Meanwhile, mostly dry weather is expected in Bermuda for the next few days. A weak cold front will enhance the chances for precipitation as it passes on Thursday. Expect winds to slowly veer from southeast to southwest through Tuesday, then sharply veer from southwest to northwest on Thursday with the frontal passage. Generally moderate winds could become strong for a time ahead of Thursday’s front.

Subtropical Storm Ana Forms

The area of troughiness north of the Bahamas earlier this week has drifted northwards and organized a closed area of low pressure, cut off from fronts, and is sustaining organized deep convection. As a result of these structural changes in the low (confirmed via Air Force Hurricane Hunter missions,) the National Hurricane Center has determined that this low has become a Subtropical Storm.

Ana is expected to meander over the Gulf Stream, just offshore of the US east coast, for two to three more days before being picked up and taken northwestward into South or North Carolina by increasing southerly flow ahead of a mid-latitude weather system late in the weekend/early next week. This mid-latitude system is also expected to bring heavy snow to the Wyoming, Colorado, Nebraska and South Dakota – in addition to a “moderate” risk for severe thunderstorms (including hail, damaging winds and tornadoes) in the southern Great Plains as it pushes eastward.

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Counties highlighted blue for Winter Storm Watches from NWS at 10:45am local.
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Storm Prediction Center convective outlook for Friday showing a moderate risk for severe weather in red over Oklahoma and Texas.

Meanwhile, troughiness related to what were the fronts that Ana shed to become subtropical in addition to a cold front approaching from the northeast are bringing chances from showers and thunderstorms this afternoon through early Sunday morning. As a result, the Bermuda Weather Service has issued a Thunderstorm Advisory. The cold front doesn’t quite make it across Bermuda, dissipating on Saturday, so winds remain light to moderate and southeasterly through the beginning of next week thanks to Ana to the distant southwest this weekend and high pressure to the northeast behind that weak front early next week. While the cold front never really made it to Bermuda, slightly less humid air will still filter in on return flow from the southeast associated with that high pressure to the northeast of Bermuda early next week.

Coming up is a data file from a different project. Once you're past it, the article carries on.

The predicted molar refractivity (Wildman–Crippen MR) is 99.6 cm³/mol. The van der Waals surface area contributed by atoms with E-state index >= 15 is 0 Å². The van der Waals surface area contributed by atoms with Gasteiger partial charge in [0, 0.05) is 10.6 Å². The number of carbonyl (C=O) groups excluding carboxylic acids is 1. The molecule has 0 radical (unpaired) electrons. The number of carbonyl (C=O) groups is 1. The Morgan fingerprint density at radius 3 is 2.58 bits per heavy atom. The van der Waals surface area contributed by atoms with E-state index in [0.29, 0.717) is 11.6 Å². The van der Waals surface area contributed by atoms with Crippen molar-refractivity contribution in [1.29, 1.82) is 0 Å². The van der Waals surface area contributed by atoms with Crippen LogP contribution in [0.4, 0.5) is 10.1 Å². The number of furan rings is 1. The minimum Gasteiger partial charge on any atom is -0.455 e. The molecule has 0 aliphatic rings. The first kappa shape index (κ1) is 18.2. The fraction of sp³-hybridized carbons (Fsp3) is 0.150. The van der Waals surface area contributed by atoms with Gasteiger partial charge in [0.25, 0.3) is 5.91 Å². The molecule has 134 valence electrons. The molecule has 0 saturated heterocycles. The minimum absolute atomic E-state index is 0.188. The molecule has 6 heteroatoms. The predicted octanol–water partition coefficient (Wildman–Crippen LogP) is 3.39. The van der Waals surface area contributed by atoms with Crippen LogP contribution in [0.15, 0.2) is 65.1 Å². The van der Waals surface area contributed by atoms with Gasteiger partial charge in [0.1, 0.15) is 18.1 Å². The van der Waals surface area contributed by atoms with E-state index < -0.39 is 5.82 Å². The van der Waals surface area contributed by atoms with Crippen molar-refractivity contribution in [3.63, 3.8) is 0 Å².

Subtropical Storm Ana circled in red, motion indicated by a red arrow. Troughiness near Bermuda circled with a dashed red line, and an approaching cold front highlighted with a blue line.
Subtropical Storm Ana circled in red, motion indicated by a red arrow. Troughiness near Bermuda circled with a dashed red line, and an approaching cold front highlighted with a blue line. Overtop RGB Satellite imagery at 10:45am local time.

For the latest on Ana see updates from the National Hurricane Center and the Bermuda Weather Service – Tropical Products. For the latest official forecasts including watches and warnings for Bermuda, also see the Bermuda Weather Service.

Possible Sub-Tropical Cyclone Near Bahamas/Gulf Stream

A weak surface trough over the Bahamas and Cuba is interacting with an upper level trough over the Gulf of Mexico. Over the next 3 – 5 days there is potential for the surface and upper level systems to align in such a way that allows the surface trough to organize and sustain deep convection and become a sub-tropical cyclone.

The area of troughiness is currently moving northwards into the southwest Atlantic. Over the next 3 – 5 days, the trough and its associated convection are expected to then track northwestward – towards the South Carolina coast. An area of convergence to the far east of this trough/sub-tropical cyclone could bring scattered shower activity to Bermuda in 3 – 5 days as a weak cold front approaches the island from the north.

In the meantime, fair weather is expected in Bermuda for the next 2-3 days. Overall, little if any noticeable impact to Bermuda is currently expected from this disturbance.

For the latest updates see the National Hurricane Center, and see the Bermuda Weather Service for official forecasts for Bermuda.